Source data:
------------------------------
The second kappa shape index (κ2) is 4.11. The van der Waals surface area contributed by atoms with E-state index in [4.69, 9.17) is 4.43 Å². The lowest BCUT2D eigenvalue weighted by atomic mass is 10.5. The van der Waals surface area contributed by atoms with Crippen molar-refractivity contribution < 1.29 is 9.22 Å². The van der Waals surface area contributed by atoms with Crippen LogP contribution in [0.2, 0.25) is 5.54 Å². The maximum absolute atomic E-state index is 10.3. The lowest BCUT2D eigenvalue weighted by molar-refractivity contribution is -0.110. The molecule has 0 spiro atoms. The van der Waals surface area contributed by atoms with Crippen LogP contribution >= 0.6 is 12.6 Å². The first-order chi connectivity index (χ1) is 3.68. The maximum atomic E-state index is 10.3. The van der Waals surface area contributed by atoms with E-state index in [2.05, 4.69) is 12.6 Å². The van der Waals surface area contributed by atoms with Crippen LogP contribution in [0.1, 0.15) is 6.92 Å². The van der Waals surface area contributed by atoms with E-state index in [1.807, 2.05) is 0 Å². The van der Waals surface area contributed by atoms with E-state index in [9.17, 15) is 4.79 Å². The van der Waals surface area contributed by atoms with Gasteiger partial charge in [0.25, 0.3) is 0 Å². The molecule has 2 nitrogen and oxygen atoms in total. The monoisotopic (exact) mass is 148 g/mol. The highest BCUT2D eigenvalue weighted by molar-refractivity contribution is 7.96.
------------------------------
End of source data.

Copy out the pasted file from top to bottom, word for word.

The second kappa shape index (κ2) is 4.11. The van der Waals surface area contributed by atoms with E-state index in [4.69, 9.17) is 4.43 Å². The lowest BCUT2D eigenvalue weighted by atomic mass is 10.5. The van der Waals surface area contributed by atoms with Crippen molar-refractivity contribution < 1.29 is 9.22 Å². The van der Waals surface area contributed by atoms with Crippen LogP contribution in [0.2, 0.25) is 5.54 Å². The maximum absolute atomic E-state index is 10.3. The lowest BCUT2D eigenvalue weighted by molar-refractivity contribution is -0.110. The molecule has 0 spiro atoms. The van der Waals surface area contributed by atoms with Crippen LogP contribution >= 0.6 is 12.6 Å². The first-order chi connectivity index (χ1) is 3.68. The maximum atomic E-state index is 10.3. The van der Waals surface area contributed by atoms with E-state index in [2.05, 4.69) is 12.6 Å². The van der Waals surface area contributed by atoms with Crippen LogP contribution in [0.1, 0.15) is 6.92 Å². The van der Waals surface area contributed by atoms with E-state index in [1.807, 2.05) is 0 Å². The van der Waals surface area contributed by atoms with E-state index in [9.17, 15) is 4.79 Å². The van der Waals surface area contributed by atoms with Gasteiger partial charge in [0.25, 0.3) is 0 Å². The molecule has 2 nitrogen and oxygen atoms in total. The monoisotopic (exact) mass is 148 g/mol. The highest BCUT2D eigenvalue weighted by molar-refractivity contribution is 7.96.